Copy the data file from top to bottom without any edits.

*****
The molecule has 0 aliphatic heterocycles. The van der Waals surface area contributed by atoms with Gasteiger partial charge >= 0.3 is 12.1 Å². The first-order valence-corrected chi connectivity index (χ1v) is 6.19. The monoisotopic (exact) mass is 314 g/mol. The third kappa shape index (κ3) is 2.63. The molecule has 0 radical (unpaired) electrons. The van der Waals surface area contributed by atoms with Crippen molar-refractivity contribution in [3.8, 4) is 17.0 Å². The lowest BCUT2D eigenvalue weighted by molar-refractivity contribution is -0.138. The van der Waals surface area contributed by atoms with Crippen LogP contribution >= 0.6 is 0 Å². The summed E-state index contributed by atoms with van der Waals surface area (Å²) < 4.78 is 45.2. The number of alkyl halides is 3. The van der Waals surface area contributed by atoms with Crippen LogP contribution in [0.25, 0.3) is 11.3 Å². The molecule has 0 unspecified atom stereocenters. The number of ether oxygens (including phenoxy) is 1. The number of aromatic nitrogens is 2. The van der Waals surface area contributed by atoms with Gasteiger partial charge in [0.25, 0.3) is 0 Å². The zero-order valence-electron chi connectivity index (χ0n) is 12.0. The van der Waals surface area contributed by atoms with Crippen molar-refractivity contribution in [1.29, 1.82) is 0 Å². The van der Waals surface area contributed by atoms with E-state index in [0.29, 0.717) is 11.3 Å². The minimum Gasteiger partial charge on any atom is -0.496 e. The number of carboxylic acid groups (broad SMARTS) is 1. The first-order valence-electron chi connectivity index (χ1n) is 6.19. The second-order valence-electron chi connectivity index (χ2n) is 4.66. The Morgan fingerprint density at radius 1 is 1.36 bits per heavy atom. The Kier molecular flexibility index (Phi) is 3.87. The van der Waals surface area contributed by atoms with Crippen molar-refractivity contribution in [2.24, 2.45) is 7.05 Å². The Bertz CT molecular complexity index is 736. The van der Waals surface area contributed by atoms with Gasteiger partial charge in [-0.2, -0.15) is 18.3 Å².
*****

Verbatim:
The molecule has 0 aliphatic heterocycles. The van der Waals surface area contributed by atoms with Gasteiger partial charge >= 0.3 is 12.1 Å². The first-order valence-corrected chi connectivity index (χ1v) is 6.19. The monoisotopic (exact) mass is 314 g/mol. The third kappa shape index (κ3) is 2.63. The molecule has 0 radical (unpaired) electrons. The van der Waals surface area contributed by atoms with Crippen molar-refractivity contribution in [3.8, 4) is 17.0 Å². The lowest BCUT2D eigenvalue weighted by molar-refractivity contribution is -0.138. The van der Waals surface area contributed by atoms with Crippen LogP contribution >= 0.6 is 0 Å². The summed E-state index contributed by atoms with van der Waals surface area (Å²) < 4.78 is 45.2. The number of alkyl halides is 3. The van der Waals surface area contributed by atoms with Crippen LogP contribution in [0.25, 0.3) is 11.3 Å². The molecule has 0 unspecified atom stereocenters. The number of ether oxygens (including phenoxy) is 1. The number of aromatic nitrogens is 2. The van der Waals surface area contributed by atoms with Gasteiger partial charge in [0.25, 0.3) is 0 Å². The zero-order valence-electron chi connectivity index (χ0n) is 12.0. The van der Waals surface area contributed by atoms with Crippen molar-refractivity contribution in [1.29, 1.82) is 0 Å². The van der Waals surface area contributed by atoms with E-state index in [0.29, 0.717) is 11.3 Å². The minimum Gasteiger partial charge on any atom is -0.496 e. The number of carboxylic acid groups (broad SMARTS) is 1. The first-order valence-electron chi connectivity index (χ1n) is 6.19. The second-order valence-electron chi connectivity index (χ2n) is 4.66. The Morgan fingerprint density at radius 1 is 1.36 bits per heavy atom. The Kier molecular flexibility index (Phi) is 3.87. The van der Waals surface area contributed by atoms with Crippen molar-refractivity contribution in [2.24, 2.45) is 7.05 Å². The Bertz CT molecular complexity index is 736. The van der Waals surface area contributed by atoms with Gasteiger partial charge in [-0.2, -0.15) is 18.3 Å².